Thursday, October 30, 2008

The Wisdom of Whymper

One of the things about Biblical Wisdom is that some of it has been gleaned (so it seems) from those outside Israel. Hence, the words of Agur, son of Jakeh and King Lemuel in Proverbs 30 and 31. Some wisdom is the wisdom of common grace. Krakauer, in Into the Wild reproduces the famous quote from the alpine pioneer Edward Whymper - a quote which I've known for a long time and which I've tried to keep in mind whenever in the mountains, but especially when in epic (by which I mean worrying) situations. It offers Wisdom for Life - especially Life in the Kingdom of God...

There have been joys too great to be described in words, and there have been griefs upon which I have not dared to dwell; and with these in mind I say: Climb if you will, but remember that courage and strength are nought without prudence, and that a momentary negligence may destroy the happiness of a lifetime. Do nothing in haste; look well to each step; and from the beginning think what may be the end.
Edward Whymper, Scrambles Amongst the Alps

Wednesday, October 29, 2008

Wright on Romans 2

Another excellent Romans class today with Dr Bird: on Romans chapter 2 - its place in Romans and Biblical Theology. In advance of a little more blogging on Romans 2, I offer this...

Romans 2 is the joker in the pack. Standard treatments of Paul and the Law have often failed to give it the prominence that one might expect it to have, judging by its position within his most-discussed letter. But generations of eager exegetes, anxious to get to the juicy discussions that surround 3.19-20, 3:21-31, and so on, have hurried by Romans 2, much as tourists on their way to Edinburgh hurry through Northern England, unaware of its treasures.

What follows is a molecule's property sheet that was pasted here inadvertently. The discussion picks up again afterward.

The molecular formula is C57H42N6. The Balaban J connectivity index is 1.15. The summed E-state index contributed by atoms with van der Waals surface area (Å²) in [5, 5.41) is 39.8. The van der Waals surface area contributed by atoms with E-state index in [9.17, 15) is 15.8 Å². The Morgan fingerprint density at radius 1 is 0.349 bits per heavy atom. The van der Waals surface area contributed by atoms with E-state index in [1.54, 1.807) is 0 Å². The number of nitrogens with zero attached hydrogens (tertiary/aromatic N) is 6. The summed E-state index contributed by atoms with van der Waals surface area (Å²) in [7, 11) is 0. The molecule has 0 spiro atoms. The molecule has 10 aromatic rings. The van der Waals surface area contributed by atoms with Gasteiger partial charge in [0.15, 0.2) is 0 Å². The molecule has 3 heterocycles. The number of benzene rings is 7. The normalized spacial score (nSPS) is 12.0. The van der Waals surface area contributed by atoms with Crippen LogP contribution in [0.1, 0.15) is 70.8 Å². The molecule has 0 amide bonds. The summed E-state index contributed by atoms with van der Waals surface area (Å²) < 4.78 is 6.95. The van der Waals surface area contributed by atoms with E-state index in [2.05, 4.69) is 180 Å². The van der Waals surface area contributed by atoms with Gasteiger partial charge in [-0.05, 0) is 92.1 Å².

Wright in Dunn, Paul and the Mosaic Law, 131.

Saturday, October 25, 2008

Into the Wild

Maybe ten years back, I read John Krakauer's account of the final months of Chris McCandless, from Annandale, Virginia, who gave his $24,000 savings to Oxfam and left home, travelled around the States for two years under the moniker Alex and died in Alaska while living rough in an abandoned bus. McCandless shared my birth date; he was exactly one year older than I. He graduated at the same age I did, 22. But, at about the time I was married, he was arriving in Alaska. A few weeks later, he was dead. When I heard that Krakauer's book had been made into a film, directed by Sean Penn, I was keen to see it. It's a little difficult to get to the cinema here in the Outer Hebrides, but last night I watched the DVD.

Comparing the film with the book when ten years have passed isn't easy. Krakauer was heavily involved in advising on the film, so it's very close to the book, but Penn doesn't really capture the same mood as Krakauer. I suspect this is because Krakauer, quite soon after the event, investigated the whole story and became personally involved. McCandless' home life was marred by arguments, but he had a comfortable upbringing; he was well-read (Thoreau, Pasternak, Tolstoy), he was angry, he was searching. Krakauer describes McCandless' journey as a spiritual quest. He meets many people and makes an impact on them, with his idealistic quest for authenticity and plans for his great Alaskan Odyssey. It strikes a chord within me; I have long been fascinated with wilderness - that without and that within.
Wilderness appealed to those bored or disgusted with man and his works.
Roderick Nash, Wilderness and the American Mind

But we little know until tried how much of the uncontrollable there is in us, urging across glaciers and torrents, and up dangerous heights, let the judgement forbid as it may. John Muir, The Mountains of California

I've brought the book down from the shelf and will perhaps post again on this.